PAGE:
Is Your Mobile Device Watching You?

A developer for Google’s Android mobile phone operating system has exposed what has the potential to be the most significant user privacy security vulnerability ever discovered in any computing device.

In a video posted to YouTube, Connecticut-based developer Trevor Eckhard has demonstrated how a program called Carrier IQ logs an astonishing amount of information about every aspect of mobile device use — from the full-text of SMS messages to the URL of every website visited using the device, not to mention every single keystroke that a user enters into their phone or tablet.

The Carrier IQ software is made by an eponymous company based in Silicon Valley ( and is now known to come preinstalled on Android phones sold by many major carriers, including Sprint in the United States. The software launches automatically whenever a device on which it is installed is powered up, and there appears to be no way to disable or delete the software without “rooting” the device. It has not yet been confirmed whether the software is preinstalled on devices running operating systems other than Android, although this seems very likely given that a media alert issued by Carrier IQ earlier this month explains that its software is used for “counting and measuring operational information in mobile devices” including “feature phones, smart phones and tablets.”

In the same media alert, Carrier IQ denied that its software was being used to “record[] keystrokes or provid[e] tracking tools.” This denial appears to be contradicted by Mr. Eckhart’s YouTube video, although in fairness to Carrier IQ, the video does not actually demonstrate the information collected by the software being transmitted to a mobile phone operator.

It is, of course, entirely possible that the potential the Carrier IQ software seems to provide for tracking nearly everything an individual does on their mobile device cannot actually be realized due to other aspects of the software architecture. If this is the case, Carrier IQ needs to explain that the user tracking potential of its software is the result of a programming oversight and move quickly to patch its software. If, on the other hand, the Carrier IQ software can be used by a mobile phone company to capture keystroke, phone call, SMS, or URL information, the company needs to inform the public immediately. One does not need a very fertile imagination to see what a formidable surveillance tool Carrier IQ might be in the hands of a totalitarian government, and users in such countries ought to know whether their mobile devices can be used to expose intimate personal information.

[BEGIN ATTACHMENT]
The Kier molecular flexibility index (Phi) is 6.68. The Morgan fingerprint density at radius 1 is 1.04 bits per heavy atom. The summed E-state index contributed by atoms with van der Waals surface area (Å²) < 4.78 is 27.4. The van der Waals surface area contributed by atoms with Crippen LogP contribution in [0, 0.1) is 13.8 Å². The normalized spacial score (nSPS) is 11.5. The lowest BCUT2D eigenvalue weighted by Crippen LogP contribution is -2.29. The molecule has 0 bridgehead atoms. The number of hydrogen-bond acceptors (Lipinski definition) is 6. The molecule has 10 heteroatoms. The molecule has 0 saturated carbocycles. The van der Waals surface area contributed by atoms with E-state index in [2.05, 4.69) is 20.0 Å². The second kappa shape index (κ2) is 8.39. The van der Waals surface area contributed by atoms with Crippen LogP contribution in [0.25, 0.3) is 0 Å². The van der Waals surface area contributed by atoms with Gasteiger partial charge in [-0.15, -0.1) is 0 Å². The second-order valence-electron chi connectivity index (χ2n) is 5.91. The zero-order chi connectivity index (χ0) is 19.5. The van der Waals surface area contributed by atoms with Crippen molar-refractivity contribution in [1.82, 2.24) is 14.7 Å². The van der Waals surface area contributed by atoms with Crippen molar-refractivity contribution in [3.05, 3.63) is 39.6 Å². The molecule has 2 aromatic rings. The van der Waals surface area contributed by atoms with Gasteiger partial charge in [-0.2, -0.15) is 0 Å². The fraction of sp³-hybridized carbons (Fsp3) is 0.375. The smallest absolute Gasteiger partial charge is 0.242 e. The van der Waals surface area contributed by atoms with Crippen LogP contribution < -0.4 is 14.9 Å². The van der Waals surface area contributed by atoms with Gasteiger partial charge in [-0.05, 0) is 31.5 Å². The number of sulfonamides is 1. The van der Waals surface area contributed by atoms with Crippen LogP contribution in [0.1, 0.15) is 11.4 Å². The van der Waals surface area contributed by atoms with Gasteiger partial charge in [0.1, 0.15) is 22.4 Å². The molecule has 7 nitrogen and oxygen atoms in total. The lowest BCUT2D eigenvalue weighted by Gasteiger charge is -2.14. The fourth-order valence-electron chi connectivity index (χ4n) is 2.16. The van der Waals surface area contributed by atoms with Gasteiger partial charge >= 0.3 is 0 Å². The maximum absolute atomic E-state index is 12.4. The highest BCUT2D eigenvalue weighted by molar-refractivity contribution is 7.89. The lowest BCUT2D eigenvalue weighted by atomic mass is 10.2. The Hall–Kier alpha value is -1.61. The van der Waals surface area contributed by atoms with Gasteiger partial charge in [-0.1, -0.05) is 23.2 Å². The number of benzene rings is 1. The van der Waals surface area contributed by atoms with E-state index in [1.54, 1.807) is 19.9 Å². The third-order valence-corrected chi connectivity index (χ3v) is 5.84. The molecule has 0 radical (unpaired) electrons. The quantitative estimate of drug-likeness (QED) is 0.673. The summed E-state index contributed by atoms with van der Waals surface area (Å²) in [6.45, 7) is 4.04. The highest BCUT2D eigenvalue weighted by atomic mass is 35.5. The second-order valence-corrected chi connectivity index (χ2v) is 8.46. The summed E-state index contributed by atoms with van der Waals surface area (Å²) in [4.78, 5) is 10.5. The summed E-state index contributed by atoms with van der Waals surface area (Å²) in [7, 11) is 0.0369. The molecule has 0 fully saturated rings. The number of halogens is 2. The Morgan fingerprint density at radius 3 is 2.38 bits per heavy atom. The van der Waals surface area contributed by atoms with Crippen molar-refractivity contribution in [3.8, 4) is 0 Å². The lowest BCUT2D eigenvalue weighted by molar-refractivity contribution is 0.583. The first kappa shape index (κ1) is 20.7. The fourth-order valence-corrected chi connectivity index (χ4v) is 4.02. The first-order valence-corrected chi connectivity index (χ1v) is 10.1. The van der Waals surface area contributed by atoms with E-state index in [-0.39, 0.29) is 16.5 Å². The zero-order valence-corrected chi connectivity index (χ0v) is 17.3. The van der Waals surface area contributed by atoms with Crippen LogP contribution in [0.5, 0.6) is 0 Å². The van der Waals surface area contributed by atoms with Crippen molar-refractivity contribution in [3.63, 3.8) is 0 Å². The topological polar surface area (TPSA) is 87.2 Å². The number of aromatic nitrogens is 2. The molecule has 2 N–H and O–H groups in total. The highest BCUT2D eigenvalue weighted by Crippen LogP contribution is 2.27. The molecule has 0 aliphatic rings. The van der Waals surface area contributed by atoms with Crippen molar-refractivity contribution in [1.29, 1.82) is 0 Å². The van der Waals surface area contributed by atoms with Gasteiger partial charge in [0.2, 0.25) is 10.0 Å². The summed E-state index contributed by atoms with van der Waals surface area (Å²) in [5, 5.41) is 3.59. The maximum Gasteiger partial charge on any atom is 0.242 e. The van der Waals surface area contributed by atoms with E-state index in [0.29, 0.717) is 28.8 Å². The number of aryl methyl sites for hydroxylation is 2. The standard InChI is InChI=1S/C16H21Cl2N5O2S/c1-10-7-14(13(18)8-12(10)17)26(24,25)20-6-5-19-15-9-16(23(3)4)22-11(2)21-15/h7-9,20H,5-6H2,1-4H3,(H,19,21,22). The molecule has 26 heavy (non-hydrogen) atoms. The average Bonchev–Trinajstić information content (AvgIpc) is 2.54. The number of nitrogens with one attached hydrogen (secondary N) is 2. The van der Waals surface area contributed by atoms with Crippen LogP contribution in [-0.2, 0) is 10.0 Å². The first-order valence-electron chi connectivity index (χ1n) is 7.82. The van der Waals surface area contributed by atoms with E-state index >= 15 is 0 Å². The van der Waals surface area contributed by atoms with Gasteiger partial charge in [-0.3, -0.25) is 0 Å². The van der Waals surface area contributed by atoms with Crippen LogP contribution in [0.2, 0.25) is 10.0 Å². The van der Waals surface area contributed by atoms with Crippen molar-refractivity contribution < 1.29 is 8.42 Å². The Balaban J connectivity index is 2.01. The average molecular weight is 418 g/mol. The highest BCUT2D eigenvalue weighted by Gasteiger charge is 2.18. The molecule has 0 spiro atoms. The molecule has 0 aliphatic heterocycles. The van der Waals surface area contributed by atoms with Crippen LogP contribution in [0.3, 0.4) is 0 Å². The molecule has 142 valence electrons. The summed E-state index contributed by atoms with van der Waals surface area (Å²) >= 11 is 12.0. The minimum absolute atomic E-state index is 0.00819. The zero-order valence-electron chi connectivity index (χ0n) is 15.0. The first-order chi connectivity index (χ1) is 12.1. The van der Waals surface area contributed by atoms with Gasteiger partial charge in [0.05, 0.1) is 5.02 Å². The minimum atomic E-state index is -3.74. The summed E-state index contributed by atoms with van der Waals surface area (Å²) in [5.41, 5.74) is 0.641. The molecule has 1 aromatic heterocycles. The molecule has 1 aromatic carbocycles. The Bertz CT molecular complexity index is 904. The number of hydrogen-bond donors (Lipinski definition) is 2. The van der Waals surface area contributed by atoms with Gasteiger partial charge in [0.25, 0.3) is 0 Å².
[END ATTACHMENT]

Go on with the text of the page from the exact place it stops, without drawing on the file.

More generally, the Carrier IQ incident offers an object lesson on the importance of collecting and retaining the least amount of data required to accomplish a given task. There is no reason to doubt Carrier IQ’s statement in its media alert that its software is designed to “assist operators and device manufacturers in delivering high-quality products and services to their customers” by “counting and measuring operational information in mobile devices.” That being said, there is no reason that keystroke, phone number, URL, or SMS data needs be collected in the level of detail in which Carrier IQ seems capable to optimize mobile devices or their network use. Reducing the amount of data collected to the bare minimum required is not only a good strategy for protecting user privacy and preventing data breaches, but it also helps companies avoid the glare of negative publicity when overbroad data collection capabilities are revealed.

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